Latest News

Clearing waters mean new fishing opportunities

Fishing conditions continue to improve as temperatures become more tolerable. Humidity levels remain high, but cooler days and gentle breezes make fishing more enjoyable as we head out of the summer season.

Active species include spottail bass, tarpon, sheepshead, flounder, spot, whiting, kingfish, wahoo, dolphin and a variety of both targeted and unexpected offshore-wreck fish.

Reef and structure fishing from deeper waters have begun to show once again and bottom anglers are taking advantage of the period.

Freshwater anglers also are getting back into the action, as the Combahee and Edisto rivers had a surge this past week. It's as if the flood gates have opened and new water was introduced. Largemouth bass, black crappie and large catfish have taken the hook. Bass and panfish favor artificials in white, while catfish are wanting natural baits, such as worms or minnows.

Now is the time if you favor more tap-water conditions for less-seasoned species than offered in saltwater.


The shellfish season for oysters and clams will open Oct. 1 and will remain open through May 15, 2012. Twenty public shellfish grounds exclusively for recreational gathering are posted with boundary signs. A saltwater recreational fishing license is required.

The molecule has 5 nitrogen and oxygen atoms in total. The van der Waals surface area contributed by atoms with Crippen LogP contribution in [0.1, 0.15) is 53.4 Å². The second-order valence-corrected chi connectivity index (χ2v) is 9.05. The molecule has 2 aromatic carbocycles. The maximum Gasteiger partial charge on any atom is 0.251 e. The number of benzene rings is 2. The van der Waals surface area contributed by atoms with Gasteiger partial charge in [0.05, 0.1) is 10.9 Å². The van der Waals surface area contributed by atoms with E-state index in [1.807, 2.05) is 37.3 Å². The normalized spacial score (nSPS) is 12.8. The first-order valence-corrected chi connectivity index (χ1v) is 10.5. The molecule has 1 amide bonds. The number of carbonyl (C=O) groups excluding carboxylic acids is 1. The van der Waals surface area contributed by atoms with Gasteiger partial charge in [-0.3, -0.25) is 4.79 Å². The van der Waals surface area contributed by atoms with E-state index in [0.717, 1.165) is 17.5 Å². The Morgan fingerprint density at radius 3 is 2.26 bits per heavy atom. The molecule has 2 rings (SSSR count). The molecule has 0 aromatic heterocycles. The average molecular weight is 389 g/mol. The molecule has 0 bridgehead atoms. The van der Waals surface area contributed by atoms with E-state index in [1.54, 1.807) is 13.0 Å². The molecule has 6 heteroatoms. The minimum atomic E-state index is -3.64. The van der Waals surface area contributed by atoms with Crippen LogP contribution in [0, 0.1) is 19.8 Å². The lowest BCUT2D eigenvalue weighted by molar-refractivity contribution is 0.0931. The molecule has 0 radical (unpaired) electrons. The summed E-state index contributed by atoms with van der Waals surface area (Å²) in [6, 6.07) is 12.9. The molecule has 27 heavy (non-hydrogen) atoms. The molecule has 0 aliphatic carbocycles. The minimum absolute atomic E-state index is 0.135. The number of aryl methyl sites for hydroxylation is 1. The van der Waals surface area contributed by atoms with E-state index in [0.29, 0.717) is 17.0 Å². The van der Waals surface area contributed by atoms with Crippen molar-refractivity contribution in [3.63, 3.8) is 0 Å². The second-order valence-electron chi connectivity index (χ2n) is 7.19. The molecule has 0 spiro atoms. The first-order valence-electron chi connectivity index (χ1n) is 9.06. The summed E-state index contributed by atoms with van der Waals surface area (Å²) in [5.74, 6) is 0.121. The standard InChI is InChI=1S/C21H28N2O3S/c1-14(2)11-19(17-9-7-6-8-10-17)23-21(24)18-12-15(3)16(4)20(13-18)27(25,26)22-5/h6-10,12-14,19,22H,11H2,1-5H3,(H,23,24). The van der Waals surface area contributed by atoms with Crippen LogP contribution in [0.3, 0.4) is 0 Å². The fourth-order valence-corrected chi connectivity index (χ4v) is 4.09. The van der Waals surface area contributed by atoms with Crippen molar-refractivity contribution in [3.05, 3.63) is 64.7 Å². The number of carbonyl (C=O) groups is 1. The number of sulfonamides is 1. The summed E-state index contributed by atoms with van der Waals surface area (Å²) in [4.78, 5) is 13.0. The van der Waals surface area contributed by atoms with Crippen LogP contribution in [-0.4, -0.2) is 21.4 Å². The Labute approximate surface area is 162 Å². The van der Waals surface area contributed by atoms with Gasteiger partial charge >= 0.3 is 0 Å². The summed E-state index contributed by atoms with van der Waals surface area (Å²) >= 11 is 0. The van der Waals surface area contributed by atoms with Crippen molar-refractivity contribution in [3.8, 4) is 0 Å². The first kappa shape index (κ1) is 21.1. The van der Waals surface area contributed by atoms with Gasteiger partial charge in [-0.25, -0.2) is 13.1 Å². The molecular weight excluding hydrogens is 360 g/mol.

The recreational limit is two U.S. bushels of oysters and half a bushel of clams in any one day. No person may gather more than one personal limit of shellfish on more than two calendar days per any seven-day period. There is a maximum possession limit of three personal limits per boat, vehicle or boat/vehicle combination.

Maps of state shellfish grounds will be available at by Oct. 1.


The Sea Island Fly Fishers will be hosting their 11th annual "Friday and the Tides Right" tournament Oct. 1-7. Redfish is the target species. Winners are chosen by the number of spots on fly-caught fish hooked and released during a one-day outing.

The event is open to the public. No club membership is required. No equipment is necessary. The winner will receive a $100 gift certificate and their name will be added to the club's trophy.

Those interested in taking up the sport or just wishing to have a bit of fun on the water can sign up at Bay Street Outfitters in Beaufort or call Jack Baggette at 843-522-8911.


Albert Dunner of Columbia asks via email: "Are rod decals which indicate line and weight ratings accurate?"

Answer: The ratings give a general starting point for the purchaser. The physical characteristics of the angler, as well as the rod, come into play during use. The use of lighter lures or lines than what is on the decal will not properly load the rod, and casting distance and sensitivity suffer. On the other hand, the use of heavier lures or lines will overpower the rod and the same result in sensitivity and distance will occur, as well as placing undue stress on the rod blank.


Someone asked if I thought fishing was more luck than skill. I replied in a fashion often associated with my pride in the sport: "Luck is when preparation meets opportunity."